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Insolvency and liquidation of a company in the UK

BusinessInsolvency and liquidation of a company in the UK

Sadly, not every company formed becomes a roaring success and some are doomed to insolvency and liquidation. This occurs where the company is no longer viable, is unable to meet all of its financial obligations and is continuing to lose money. One option at this point, under UK Insolvency law is for the Directors of the company to enter what is known as a company voluntary agreement, or CVA. A CVA allows a company with debt problems or which is insolvent, to reach an agreement with its creditors, unforced, relating to repay all or part of its debts over a mutually agreed period of time. All Directors of the company must be in agreement, as should the appointed company liquidator, or the legal administrators.

Implementation of a CVA

A licensed Insolvency practitioner must be appointed, who will prepare a draft proposal for the creditors, who will then meet to see if the proposal is acceptable.
A successful company voluntary agreement requires 75% of creditors, by debt value, to agree. Company Directors become bound to the proposals terms and creditors are unable to take further legal action, as long as the terms are adhered to. Creditors should be given a minimum of 14 days’ notice of a CVA meeting, though do not have to physically attend and can vote by proxy.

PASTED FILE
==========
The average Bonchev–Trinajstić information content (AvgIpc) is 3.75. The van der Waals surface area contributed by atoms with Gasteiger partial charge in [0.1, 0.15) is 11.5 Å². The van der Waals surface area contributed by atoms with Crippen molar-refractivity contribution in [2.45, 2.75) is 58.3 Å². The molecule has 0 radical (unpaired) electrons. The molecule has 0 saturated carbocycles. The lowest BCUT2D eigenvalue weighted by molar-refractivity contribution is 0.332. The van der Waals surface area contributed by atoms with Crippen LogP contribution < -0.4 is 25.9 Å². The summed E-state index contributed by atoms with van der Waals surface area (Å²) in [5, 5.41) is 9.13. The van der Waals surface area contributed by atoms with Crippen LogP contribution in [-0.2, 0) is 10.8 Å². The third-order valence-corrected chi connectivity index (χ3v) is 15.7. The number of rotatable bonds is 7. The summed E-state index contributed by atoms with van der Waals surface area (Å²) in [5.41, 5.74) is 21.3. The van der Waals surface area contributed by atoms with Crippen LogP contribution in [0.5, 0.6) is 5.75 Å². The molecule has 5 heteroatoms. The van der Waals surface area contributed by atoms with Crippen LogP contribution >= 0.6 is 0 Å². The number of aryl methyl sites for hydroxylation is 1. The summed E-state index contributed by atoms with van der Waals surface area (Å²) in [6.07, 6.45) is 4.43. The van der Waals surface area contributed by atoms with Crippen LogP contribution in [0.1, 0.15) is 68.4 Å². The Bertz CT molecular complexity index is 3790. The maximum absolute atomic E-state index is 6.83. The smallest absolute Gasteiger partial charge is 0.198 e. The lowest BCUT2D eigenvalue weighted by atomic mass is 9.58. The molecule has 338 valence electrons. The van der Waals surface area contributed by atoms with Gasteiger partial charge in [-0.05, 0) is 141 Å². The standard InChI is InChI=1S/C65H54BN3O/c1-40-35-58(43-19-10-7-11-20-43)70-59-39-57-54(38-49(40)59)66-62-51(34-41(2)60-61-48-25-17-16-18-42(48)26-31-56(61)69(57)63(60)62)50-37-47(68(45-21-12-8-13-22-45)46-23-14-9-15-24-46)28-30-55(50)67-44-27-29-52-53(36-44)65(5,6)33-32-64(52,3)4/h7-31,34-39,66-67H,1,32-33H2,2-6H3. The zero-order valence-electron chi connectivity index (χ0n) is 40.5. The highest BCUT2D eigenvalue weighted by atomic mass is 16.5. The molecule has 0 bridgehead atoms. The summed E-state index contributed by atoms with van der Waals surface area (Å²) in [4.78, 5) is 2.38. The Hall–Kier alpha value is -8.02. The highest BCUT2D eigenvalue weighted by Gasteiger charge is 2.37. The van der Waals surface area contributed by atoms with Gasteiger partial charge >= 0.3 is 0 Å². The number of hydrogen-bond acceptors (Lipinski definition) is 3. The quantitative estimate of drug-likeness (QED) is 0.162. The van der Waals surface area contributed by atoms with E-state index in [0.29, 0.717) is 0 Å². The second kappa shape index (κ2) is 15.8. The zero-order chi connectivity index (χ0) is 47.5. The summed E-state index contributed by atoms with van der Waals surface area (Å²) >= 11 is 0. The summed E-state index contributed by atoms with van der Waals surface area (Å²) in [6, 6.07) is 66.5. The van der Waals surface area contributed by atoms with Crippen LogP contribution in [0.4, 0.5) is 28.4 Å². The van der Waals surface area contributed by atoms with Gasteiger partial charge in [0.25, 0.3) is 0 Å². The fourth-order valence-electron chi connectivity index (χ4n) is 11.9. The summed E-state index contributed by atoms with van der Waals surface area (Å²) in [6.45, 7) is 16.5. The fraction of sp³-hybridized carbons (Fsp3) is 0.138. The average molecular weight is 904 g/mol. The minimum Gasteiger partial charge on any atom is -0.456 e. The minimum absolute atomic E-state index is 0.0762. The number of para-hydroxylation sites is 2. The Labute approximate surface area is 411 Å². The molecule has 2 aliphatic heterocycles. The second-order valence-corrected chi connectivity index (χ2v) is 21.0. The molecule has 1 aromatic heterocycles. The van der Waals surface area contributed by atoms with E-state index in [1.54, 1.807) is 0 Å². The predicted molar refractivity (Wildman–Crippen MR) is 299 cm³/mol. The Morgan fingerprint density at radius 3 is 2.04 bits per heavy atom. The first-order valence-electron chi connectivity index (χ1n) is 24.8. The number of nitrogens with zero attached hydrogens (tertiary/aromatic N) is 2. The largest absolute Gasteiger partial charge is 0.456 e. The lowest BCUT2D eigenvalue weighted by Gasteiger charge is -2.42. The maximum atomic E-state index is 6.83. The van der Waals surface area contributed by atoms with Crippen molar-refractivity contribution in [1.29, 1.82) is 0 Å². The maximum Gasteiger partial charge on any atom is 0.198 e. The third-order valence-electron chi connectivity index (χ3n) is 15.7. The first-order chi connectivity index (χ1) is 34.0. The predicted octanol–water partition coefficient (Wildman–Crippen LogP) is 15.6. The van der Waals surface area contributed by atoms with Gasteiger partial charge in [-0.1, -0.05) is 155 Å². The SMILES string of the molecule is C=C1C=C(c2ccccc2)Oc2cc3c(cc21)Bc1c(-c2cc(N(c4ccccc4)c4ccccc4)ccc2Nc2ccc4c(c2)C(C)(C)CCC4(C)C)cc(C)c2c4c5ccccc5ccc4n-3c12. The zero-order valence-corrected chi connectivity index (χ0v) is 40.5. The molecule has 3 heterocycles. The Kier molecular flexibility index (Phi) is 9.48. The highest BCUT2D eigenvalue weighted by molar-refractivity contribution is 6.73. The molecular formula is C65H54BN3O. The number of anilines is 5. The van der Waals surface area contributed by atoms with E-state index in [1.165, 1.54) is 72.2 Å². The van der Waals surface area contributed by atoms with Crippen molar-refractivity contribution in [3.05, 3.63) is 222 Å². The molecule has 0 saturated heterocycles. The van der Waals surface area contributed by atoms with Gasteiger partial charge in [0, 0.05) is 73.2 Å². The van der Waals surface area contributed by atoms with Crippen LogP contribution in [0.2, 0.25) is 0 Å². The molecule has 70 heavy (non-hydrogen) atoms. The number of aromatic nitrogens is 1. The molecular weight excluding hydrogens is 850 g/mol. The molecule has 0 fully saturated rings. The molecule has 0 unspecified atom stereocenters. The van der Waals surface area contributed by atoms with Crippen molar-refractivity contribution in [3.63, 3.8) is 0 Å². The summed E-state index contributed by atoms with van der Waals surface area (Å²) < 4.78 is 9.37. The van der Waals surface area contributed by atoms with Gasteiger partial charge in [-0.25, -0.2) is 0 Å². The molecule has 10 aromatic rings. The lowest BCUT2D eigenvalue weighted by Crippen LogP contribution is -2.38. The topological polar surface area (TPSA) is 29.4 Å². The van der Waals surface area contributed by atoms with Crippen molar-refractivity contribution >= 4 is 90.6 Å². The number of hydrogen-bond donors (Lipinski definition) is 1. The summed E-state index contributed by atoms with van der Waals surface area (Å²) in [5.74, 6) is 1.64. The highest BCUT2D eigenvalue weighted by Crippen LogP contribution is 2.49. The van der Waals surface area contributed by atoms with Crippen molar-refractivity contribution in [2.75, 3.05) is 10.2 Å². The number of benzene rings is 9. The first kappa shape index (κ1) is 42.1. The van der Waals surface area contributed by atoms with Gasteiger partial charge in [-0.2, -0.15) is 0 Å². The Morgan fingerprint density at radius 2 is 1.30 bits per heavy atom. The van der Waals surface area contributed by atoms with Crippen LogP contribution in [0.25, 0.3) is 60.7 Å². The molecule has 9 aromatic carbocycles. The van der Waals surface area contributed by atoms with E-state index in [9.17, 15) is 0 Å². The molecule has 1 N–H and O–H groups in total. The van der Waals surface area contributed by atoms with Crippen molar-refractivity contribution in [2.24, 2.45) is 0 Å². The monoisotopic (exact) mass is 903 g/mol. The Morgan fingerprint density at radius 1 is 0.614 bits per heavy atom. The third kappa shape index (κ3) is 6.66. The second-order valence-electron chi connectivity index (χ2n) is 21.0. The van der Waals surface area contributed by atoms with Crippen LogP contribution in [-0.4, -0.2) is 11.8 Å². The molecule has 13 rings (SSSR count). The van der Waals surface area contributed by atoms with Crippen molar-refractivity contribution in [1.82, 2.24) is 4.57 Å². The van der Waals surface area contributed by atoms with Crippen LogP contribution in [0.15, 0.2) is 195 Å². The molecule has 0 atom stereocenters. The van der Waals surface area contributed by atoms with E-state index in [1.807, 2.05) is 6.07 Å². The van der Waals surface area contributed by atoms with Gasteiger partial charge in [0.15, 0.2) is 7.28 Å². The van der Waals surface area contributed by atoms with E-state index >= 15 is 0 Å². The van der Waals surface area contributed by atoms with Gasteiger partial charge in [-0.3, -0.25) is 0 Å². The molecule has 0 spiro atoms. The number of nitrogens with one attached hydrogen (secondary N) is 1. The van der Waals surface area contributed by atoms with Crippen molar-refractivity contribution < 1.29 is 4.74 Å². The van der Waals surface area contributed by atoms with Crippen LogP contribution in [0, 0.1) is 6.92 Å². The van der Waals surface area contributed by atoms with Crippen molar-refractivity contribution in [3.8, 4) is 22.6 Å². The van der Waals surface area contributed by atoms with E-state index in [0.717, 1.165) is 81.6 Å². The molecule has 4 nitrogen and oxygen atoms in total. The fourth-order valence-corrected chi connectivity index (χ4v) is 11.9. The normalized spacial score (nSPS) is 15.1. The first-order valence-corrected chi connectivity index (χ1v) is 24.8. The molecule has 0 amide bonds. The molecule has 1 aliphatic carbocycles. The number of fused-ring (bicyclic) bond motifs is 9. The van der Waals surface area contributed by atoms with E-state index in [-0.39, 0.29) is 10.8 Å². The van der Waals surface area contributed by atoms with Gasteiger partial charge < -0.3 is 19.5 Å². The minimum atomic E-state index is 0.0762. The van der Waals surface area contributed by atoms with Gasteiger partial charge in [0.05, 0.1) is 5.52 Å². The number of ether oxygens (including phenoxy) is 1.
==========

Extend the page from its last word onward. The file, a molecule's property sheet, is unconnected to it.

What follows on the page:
Contents of a CVA proposal

The proposal itself should contain all the relevant information for creditors to consider, including details on how the financial problems occurred, Up to date information on the company’s current financial position, including assets and liabilities, with projections of what the company can afford to pay on a monthly basis and the predicted duration of time needed to complete the process. Directors must review it and make any necessary changes. Once agreed upon, it will be sent to all shareholders and creditors.

The benefits of entering into a CVA

When a CVA has been agreed, Directors retain control of the business, though have a legal duty to act in a manner that prioritises the interests of their creditors. It can rapidly cut costs as property lease obligations can be terminated, other leases, employees and supply contracts can be terminated, while preventing winding up orders and tax issues. It is generally a good deal for creditors, who are likely to see at least some, if not all of their money back. At the end of the agreement, the CVA will finish at its agreed upon time, if all payments promised have been made, and the proposals conditions have been met. Outstanding debt at this point can be written off, or the CVA possibly can be extended. In the UK, only a licensed Insolvency Practitioner can be appointed to formal insolvency procedures. They are licensed to provide advice and to undertake an appointment for all insolvency procedures and are regulated by the Insolvency Act of 1986.

If your company is losing money and the list of outstanding creditors are growing, with no improvement in the situation immediately foreseeable, it is wise to discuss the matter with your local business recovery specialists at the earliest possible point, to ensure the most options and best outcome for the Company Directors, Shareholders and Creditors alike.


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